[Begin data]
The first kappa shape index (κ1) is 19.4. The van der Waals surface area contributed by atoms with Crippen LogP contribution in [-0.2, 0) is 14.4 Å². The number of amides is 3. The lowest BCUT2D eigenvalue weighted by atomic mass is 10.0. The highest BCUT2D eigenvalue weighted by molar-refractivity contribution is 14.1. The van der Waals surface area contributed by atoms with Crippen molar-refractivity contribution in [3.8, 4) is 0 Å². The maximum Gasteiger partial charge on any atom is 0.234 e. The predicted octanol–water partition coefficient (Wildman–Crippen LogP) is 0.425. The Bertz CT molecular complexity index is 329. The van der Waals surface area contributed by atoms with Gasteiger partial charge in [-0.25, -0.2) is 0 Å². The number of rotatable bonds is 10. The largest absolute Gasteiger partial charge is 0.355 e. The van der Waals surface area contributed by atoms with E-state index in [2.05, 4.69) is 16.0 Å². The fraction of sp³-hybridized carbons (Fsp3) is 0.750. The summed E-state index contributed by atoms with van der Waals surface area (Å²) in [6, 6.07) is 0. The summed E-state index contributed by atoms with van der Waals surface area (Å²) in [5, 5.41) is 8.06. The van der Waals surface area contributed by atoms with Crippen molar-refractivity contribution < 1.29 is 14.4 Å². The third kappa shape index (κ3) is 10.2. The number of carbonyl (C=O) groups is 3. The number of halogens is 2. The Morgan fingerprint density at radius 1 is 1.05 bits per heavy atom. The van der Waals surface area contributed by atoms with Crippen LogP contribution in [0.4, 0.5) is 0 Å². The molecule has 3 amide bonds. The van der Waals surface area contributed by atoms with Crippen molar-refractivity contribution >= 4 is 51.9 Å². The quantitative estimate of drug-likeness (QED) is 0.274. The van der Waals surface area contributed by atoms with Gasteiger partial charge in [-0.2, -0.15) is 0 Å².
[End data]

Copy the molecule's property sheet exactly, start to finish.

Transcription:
The first kappa shape index (κ1) is 19.4. The van der Waals surface area contributed by atoms with Crippen LogP contribution in [-0.2, 0) is 14.4 Å². The number of amides is 3. The lowest BCUT2D eigenvalue weighted by atomic mass is 10.0. The highest BCUT2D eigenvalue weighted by molar-refractivity contribution is 14.1. The van der Waals surface area contributed by atoms with Crippen molar-refractivity contribution in [3.8, 4) is 0 Å². The maximum Gasteiger partial charge on any atom is 0.234 e. The predicted octanol–water partition coefficient (Wildman–Crippen LogP) is 0.425. The Bertz CT molecular complexity index is 329. The van der Waals surface area contributed by atoms with Gasteiger partial charge in [-0.25, -0.2) is 0 Å². The number of rotatable bonds is 10. The largest absolute Gasteiger partial charge is 0.355 e. The van der Waals surface area contributed by atoms with E-state index in [2.05, 4.69) is 16.0 Å². The fraction of sp³-hybridized carbons (Fsp3) is 0.750. The summed E-state index contributed by atoms with van der Waals surface area (Å²) in [6, 6.07) is 0. The summed E-state index contributed by atoms with van der Waals surface area (Å²) in [5, 5.41) is 8.06. The van der Waals surface area contributed by atoms with Crippen molar-refractivity contribution < 1.29 is 14.4 Å². The third kappa shape index (κ3) is 10.2. The number of carbonyl (C=O) groups is 3. The number of halogens is 2. The Morgan fingerprint density at radius 1 is 1.05 bits per heavy atom. The van der Waals surface area contributed by atoms with Crippen LogP contribution in [0.4, 0.5) is 0 Å². The molecule has 3 amide bonds. The van der Waals surface area contributed by atoms with Crippen molar-refractivity contribution >= 4 is 51.9 Å². The quantitative estimate of drug-likeness (QED) is 0.274. The van der Waals surface area contributed by atoms with Gasteiger partial charge in [-0.2, -0.15) is 0 Å².